|Title:||Evidence implicating MHC genes in the immunological nonresponsiveness to the plasmodium falciparum CS protein|
De Groot, A.S.
|Keywords:||EMTREE drug terms: major histocompatibility antigen; malaria vaccine; parasite antigen|
EMTREE medical terms: animal cell; conference paper; malaria; mouse; nonhuman; plasmodium falciparum; priority journal; sporozoite
MeSH: Animal; Antigens, CD4; Antigens, Protozoan; Antigens, Surface; Epitopes; Genes, MHC Class I; Lymphocyte Depletion; Mice; Plasmodium falciparum; T-Lymphocytes, Cytotoxic
|Publisher:||Bulletin of the World Health Organization|
|Citation:||Good, M. F., Kumar, S., De Groot, A. S., Weiss, W. R., Quakyi, I. A., Dontfraid, F., . . . Miller, L. H. (1990). Evidence implicating MHC genes in the immunological nonresponsiveness to the plasmodium falciparum CS protein. Bulletin of the World Health Organization, 68(SUPPL.), 80-84|
|Abstract:||The circumsporozoite (CS) protein is a major candiate vaccine antigen for the sporozoite stage of malaria. Both cytotoxic T cells (CTL) and antibody specific for the CS protein are thought to be important in protection. By examining the immune response in mice and humans we have shown that genes mapping to the major histocompatibility complex (MHC) are important for immune responsiveness. F1 mice between high antibody responders and low antibody responders are high antibody responders, suggesting that in this model immune suppressor genes do not control the immune response. Using synthetic peptides to map epitopes for CTL and helper T cells (which are important for the antibody response) we have shown that the T-cell epitopes are located in the polymorphic region of the protein, and we hypothesize that T cells have indeed selected the variation observed in the CS protein. The success of subunit vaccines will depend on the pattern of variation in different geographical locations, the ability to construct multivalent vaccines containing different variant epitopes from this protein, and on the existence of other sporozoite and liver-stage proteins involved in protection.|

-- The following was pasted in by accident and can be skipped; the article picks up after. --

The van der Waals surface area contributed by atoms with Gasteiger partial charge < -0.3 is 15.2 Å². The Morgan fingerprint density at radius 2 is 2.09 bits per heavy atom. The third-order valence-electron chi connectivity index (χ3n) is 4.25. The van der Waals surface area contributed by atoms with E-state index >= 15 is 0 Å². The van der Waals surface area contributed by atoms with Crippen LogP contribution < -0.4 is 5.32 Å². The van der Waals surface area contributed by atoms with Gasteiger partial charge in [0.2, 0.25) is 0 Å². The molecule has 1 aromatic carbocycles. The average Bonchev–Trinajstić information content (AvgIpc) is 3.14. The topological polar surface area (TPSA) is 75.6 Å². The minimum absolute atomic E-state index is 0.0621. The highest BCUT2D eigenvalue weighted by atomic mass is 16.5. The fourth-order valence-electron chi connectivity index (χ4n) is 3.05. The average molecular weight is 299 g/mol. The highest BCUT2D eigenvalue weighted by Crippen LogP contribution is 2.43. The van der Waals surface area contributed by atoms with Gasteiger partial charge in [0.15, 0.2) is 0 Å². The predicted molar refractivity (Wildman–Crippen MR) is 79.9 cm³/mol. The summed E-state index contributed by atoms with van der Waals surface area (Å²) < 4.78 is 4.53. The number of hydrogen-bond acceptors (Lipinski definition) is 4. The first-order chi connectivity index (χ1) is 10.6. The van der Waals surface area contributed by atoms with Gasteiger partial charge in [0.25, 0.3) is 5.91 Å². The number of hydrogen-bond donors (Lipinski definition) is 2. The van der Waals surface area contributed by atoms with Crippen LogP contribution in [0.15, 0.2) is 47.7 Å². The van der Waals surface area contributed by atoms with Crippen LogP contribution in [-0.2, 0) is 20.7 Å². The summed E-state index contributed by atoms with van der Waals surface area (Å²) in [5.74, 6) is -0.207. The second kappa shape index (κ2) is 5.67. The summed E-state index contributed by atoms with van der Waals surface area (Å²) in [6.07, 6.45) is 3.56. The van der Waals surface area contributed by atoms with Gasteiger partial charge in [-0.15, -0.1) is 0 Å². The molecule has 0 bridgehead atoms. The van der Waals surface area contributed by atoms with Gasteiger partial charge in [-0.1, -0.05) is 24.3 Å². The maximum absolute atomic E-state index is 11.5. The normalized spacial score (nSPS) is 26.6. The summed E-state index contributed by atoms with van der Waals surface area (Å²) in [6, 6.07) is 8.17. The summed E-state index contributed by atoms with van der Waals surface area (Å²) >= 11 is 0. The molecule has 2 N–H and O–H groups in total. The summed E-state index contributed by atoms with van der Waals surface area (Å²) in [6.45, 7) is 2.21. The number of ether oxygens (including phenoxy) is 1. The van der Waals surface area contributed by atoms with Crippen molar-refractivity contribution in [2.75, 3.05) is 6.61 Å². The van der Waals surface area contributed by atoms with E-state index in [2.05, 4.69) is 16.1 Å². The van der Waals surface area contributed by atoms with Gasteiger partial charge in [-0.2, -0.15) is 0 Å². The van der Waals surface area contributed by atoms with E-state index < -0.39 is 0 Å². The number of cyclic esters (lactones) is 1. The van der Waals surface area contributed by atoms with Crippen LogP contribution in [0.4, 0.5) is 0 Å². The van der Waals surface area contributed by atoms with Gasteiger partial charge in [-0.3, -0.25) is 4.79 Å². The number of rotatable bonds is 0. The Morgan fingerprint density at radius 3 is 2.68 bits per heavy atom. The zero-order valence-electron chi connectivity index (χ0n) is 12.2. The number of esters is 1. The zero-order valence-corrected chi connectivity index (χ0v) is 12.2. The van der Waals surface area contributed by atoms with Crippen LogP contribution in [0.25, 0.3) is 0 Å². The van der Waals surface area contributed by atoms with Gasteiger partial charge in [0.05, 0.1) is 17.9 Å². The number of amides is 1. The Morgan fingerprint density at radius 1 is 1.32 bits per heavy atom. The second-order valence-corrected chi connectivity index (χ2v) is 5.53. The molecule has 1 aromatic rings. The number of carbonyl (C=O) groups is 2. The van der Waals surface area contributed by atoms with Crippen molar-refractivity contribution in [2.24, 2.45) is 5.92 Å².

|Appears in Collections:||School of Public Health 9|
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